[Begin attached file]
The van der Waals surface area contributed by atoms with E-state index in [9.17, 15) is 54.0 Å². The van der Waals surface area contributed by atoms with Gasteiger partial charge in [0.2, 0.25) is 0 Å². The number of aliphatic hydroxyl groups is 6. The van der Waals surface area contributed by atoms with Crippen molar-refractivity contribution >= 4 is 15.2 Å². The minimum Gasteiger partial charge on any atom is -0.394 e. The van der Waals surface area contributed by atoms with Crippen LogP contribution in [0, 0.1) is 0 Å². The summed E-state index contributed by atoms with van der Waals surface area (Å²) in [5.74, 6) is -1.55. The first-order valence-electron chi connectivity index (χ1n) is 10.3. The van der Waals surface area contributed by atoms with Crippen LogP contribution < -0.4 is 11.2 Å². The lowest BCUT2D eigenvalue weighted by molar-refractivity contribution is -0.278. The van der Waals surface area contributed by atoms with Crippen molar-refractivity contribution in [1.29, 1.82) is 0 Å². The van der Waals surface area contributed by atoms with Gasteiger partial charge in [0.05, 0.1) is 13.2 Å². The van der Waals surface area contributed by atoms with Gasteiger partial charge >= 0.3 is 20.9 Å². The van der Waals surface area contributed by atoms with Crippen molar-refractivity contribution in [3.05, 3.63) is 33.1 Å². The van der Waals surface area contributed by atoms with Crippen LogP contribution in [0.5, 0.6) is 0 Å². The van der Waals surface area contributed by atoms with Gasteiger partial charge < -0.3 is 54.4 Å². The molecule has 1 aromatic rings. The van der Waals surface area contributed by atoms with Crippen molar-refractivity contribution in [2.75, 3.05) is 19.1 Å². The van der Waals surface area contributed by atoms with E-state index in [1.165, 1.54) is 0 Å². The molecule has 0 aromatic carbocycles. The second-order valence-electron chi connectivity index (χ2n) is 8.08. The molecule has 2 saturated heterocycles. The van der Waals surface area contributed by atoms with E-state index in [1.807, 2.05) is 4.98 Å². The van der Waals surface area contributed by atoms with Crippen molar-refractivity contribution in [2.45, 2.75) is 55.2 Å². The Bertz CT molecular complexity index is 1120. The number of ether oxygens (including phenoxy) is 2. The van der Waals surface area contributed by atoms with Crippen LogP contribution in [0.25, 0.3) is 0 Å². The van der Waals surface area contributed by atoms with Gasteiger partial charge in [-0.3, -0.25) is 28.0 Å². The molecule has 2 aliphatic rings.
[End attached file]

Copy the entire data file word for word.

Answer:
The van der Waals surface area contributed by atoms with E-state index in [9.17, 15) is 54.0 Å². The van der Waals surface area contributed by atoms with Gasteiger partial charge in [0.2, 0.25) is 0 Å². The number of aliphatic hydroxyl groups is 6. The van der Waals surface area contributed by atoms with Crippen molar-refractivity contribution >= 4 is 15.2 Å². The minimum Gasteiger partial charge on any atom is -0.394 e. The van der Waals surface area contributed by atoms with Crippen LogP contribution in [0, 0.1) is 0 Å². The summed E-state index contributed by atoms with van der Waals surface area (Å²) in [5.74, 6) is -1.55. The first-order valence-electron chi connectivity index (χ1n) is 10.3. The van der Waals surface area contributed by atoms with Crippen LogP contribution < -0.4 is 11.2 Å². The lowest BCUT2D eigenvalue weighted by molar-refractivity contribution is -0.278. The van der Waals surface area contributed by atoms with Crippen molar-refractivity contribution in [1.29, 1.82) is 0 Å². The van der Waals surface area contributed by atoms with Gasteiger partial charge in [0.05, 0.1) is 13.2 Å². The van der Waals surface area contributed by atoms with Gasteiger partial charge >= 0.3 is 20.9 Å². The van der Waals surface area contributed by atoms with Crippen molar-refractivity contribution in [3.05, 3.63) is 33.1 Å². The van der Waals surface area contributed by atoms with Crippen LogP contribution in [0.5, 0.6) is 0 Å². The van der Waals surface area contributed by atoms with Gasteiger partial charge < -0.3 is 54.4 Å². The molecule has 1 aromatic rings. The van der Waals surface area contributed by atoms with Crippen molar-refractivity contribution in [2.75, 3.05) is 19.1 Å². The van der Waals surface area contributed by atoms with E-state index in [1.165, 1.54) is 0 Å². The molecule has 0 aromatic carbocycles. The second-order valence-electron chi connectivity index (χ2n) is 8.08. The molecule has 2 saturated heterocycles. The van der Waals surface area contributed by atoms with E-state index in [1.807, 2.05) is 4.98 Å². The van der Waals surface area contributed by atoms with Crippen molar-refractivity contribution in [2.45, 2.75) is 55.2 Å². The Bertz CT molecular complexity index is 1120. The number of ether oxygens (including phenoxy) is 2. The van der Waals surface area contributed by atoms with Crippen LogP contribution in [0.25, 0.3) is 0 Å². The van der Waals surface area contributed by atoms with Gasteiger partial charge in [-0.3, -0.25) is 28.0 Å². The molecule has 2 aliphatic rings.